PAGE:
Six men accused of murdering 13 crew members of two Chinese merchant ships on the Mekong River last year pleaded guilty Sept. 20 at their trial in Kunming, capital of China's Yunnan province. The defendants included Naw Kham (also rendered Nor Kham), purportedly one of the most powerful warlords in the Golden Triangle opium-growing region that straddles the borders of Burma, Thailand and Laos. The crew were massacred by an armed gang that attacked two cargo ships last October. Chinese media said the gang was involved in kidnapping as well as international drug running.
Despite a ceasefire signed earlier this year, new fighting broke out last week between Burma's army and both the southern and northern factions of the Shan State Army. Two Burmese soldiers were killed in a four-hour fire-fght with Shan State Army-North June 17 in Monghsu township, Loilen district. The SSA-S reported a clash with Burmese soldiers June 15 in Mongton township, Monghsat district. In both cases, the Shan State forces say government forces were the aggressors, with the SSA-S relinquishing a "forward operating base" to Burmese troops. "This puts doubt in our minds regarding building peace," said SSA-S spokesman Sai Lao Hseng. "How could we manage this if we cannot even build trust?" The SSA-S has sent a complaint letter to the government's Peace Making Committee.
More than 500 villagers held a march in eastern Cambodia's Kompong Cham province June 29 to protest a controversial dam project on the Mekong River in Laos that they charge is under construction despite a pledge to halt progress while officials conduct a new impact study. The protest against the $3.8 billion Xayaburi Dam was led by monks and included students, peasants, and activists nongovernmental organizations. The protesters called on the leaders of the four nations downstream from the dam—Laos, Thailand, Cambodia, and Vietnam—to demand a halt to construction at the site, citing concerns that the project would negatively impact millions of people in the region and irreparably damage the environment. Laos committed to the review by a Japanese firm in December at the Association of Southeast Asian Nations (ASEAN) summit in Indonesia after drawing criticism that its own environmental impact study was inadequate.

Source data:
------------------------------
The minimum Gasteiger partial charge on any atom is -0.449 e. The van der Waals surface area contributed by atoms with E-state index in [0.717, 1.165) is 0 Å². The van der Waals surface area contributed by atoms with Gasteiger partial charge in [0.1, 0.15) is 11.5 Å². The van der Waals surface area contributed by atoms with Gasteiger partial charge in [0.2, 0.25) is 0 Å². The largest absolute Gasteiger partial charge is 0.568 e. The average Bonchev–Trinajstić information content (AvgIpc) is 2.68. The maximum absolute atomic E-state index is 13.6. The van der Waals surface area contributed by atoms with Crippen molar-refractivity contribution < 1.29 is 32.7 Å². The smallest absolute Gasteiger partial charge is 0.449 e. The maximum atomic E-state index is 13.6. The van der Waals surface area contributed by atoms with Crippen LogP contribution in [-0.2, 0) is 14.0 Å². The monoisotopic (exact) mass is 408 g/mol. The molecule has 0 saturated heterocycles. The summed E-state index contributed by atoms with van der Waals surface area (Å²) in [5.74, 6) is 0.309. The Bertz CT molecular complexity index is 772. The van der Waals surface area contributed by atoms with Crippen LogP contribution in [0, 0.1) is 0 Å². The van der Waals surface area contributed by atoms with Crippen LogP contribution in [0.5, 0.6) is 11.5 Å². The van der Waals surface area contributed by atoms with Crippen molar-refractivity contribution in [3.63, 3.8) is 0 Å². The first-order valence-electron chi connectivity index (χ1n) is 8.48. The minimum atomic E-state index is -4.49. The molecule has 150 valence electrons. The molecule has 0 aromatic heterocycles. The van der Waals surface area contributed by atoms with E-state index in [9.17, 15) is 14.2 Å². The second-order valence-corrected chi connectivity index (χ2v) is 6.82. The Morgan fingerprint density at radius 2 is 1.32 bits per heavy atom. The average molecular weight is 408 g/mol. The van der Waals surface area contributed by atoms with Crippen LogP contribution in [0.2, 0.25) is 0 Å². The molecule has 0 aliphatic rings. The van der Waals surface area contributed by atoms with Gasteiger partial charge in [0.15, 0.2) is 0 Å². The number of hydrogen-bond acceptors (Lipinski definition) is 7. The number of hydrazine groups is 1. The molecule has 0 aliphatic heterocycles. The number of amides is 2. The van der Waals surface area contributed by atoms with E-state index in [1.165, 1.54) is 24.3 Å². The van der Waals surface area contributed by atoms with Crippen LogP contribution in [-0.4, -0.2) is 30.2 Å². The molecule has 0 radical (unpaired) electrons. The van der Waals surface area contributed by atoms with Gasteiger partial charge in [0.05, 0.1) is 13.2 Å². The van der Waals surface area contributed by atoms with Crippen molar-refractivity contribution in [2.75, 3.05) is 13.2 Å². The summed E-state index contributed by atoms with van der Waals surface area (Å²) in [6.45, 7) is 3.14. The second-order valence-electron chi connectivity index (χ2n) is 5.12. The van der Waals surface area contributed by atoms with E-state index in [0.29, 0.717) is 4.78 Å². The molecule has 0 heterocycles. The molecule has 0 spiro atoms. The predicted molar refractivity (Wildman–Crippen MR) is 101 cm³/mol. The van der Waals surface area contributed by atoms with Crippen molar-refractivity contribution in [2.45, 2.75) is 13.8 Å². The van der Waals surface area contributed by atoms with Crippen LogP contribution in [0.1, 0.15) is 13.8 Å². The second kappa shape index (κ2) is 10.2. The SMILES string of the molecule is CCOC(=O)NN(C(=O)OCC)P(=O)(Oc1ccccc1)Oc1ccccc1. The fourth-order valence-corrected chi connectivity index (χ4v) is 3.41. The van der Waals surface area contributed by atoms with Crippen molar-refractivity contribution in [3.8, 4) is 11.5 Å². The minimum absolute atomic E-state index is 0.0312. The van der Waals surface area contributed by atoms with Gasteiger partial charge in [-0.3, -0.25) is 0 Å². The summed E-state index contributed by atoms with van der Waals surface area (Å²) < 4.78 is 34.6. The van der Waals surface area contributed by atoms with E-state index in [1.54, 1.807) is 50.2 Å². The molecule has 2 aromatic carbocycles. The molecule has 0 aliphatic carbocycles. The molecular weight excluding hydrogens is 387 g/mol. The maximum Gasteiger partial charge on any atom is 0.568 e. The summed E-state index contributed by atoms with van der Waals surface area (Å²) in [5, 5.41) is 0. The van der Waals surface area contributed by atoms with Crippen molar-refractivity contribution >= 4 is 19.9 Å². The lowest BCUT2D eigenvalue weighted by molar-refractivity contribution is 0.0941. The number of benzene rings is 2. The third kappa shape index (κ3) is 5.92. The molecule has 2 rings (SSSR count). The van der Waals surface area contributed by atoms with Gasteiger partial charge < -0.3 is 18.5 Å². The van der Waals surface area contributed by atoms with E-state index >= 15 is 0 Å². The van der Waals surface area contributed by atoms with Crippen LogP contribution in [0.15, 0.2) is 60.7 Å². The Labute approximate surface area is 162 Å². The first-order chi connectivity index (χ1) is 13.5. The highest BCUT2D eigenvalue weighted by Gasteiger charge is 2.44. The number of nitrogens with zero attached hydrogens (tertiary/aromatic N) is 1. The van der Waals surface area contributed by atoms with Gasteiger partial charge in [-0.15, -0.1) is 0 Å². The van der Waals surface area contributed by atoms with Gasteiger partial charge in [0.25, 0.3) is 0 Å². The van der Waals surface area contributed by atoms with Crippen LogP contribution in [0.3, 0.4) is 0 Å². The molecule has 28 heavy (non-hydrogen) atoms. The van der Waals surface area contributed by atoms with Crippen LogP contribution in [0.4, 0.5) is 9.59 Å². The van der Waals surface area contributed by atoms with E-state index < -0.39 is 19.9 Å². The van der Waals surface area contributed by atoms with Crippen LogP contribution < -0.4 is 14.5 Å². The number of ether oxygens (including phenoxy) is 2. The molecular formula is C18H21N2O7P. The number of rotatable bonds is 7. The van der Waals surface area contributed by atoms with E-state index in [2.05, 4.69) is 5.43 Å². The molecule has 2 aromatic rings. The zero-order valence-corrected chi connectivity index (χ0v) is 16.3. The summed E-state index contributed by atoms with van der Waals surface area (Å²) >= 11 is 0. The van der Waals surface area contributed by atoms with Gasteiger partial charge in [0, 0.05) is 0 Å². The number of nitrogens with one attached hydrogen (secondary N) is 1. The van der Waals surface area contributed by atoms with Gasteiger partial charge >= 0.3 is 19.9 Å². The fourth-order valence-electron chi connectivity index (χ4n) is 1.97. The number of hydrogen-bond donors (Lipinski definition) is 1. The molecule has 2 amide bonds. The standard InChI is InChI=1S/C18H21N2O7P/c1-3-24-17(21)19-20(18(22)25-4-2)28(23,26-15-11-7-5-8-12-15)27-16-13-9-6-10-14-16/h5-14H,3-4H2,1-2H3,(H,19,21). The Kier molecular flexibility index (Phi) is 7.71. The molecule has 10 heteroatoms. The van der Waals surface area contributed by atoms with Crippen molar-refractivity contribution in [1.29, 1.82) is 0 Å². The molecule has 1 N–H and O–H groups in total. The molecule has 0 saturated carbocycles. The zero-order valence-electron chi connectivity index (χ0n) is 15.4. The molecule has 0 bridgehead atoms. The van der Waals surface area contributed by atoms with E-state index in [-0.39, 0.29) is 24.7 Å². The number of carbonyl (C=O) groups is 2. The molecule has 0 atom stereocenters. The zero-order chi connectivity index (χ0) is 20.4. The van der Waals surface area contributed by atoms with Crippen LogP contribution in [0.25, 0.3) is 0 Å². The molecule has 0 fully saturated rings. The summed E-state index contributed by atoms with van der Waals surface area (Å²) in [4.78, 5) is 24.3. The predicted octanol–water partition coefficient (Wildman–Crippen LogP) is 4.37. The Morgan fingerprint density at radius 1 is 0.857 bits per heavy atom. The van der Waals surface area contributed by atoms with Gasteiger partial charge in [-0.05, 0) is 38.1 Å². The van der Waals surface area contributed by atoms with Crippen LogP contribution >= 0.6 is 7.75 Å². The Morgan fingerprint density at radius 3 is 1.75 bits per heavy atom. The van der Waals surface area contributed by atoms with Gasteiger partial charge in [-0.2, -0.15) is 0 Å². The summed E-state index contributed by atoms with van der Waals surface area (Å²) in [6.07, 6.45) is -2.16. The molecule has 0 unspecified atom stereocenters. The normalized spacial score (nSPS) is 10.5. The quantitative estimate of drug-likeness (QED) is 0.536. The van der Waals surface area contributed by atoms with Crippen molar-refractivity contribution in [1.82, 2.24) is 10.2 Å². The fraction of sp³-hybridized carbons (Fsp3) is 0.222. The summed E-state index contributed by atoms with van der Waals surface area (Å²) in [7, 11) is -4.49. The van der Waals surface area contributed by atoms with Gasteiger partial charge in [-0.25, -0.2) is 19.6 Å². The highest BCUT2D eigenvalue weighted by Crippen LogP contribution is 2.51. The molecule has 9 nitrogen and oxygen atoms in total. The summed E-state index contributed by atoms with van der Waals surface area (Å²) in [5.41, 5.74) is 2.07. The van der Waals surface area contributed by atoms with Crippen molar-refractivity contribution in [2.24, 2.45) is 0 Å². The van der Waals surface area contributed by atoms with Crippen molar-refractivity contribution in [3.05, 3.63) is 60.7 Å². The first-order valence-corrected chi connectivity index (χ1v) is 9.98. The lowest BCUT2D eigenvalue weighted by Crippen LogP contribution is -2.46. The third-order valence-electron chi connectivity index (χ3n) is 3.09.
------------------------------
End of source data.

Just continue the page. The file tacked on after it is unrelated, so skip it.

Burma's President Thein Sein declared a state of emergency in western Rakhine (formerly Arakan) state June 10 following an uprising by the Muslim Rohingya people, in which hundreds of homes of Buddhist villagers were put to the torch. At least seven have been killed since the incident that sparked the violence. The rape and murder of a Buddhist woman was blamed on Rohingyas; a bus full of Muslim pilgrims was then waylaid by a mob, who beat 10 of the passengers to death. The pilgrims, who were returning to Rangoon from Thetsa Masjid in the Rakhine town of Thandwe, appear not to have even been Rohingyas. The Rohingyas are a stateless people; the Burmese government maintains they are "illegal" immigrants from Bangladesh, and periodically rounds them up by the hundreds to deport them across the border—where, far from being welcomed, they languish in refugee camps. (See map.) In Burma, they face harsh restrictions on their movements, and are denied the right to have more than two children per family by law. "The government needs to recognize...that its discriminatory policies against the Rohingyas that [have] denied them citizenship and subjected them to such restrictions need to be lifted," said Phil Robertson of Human Rights Watch. "They need to be treated as people of Burma and recognized as such." (Radio Australia, The Telegraph, June 11; AFP, June 9; The Voice of Rohingya, June 4)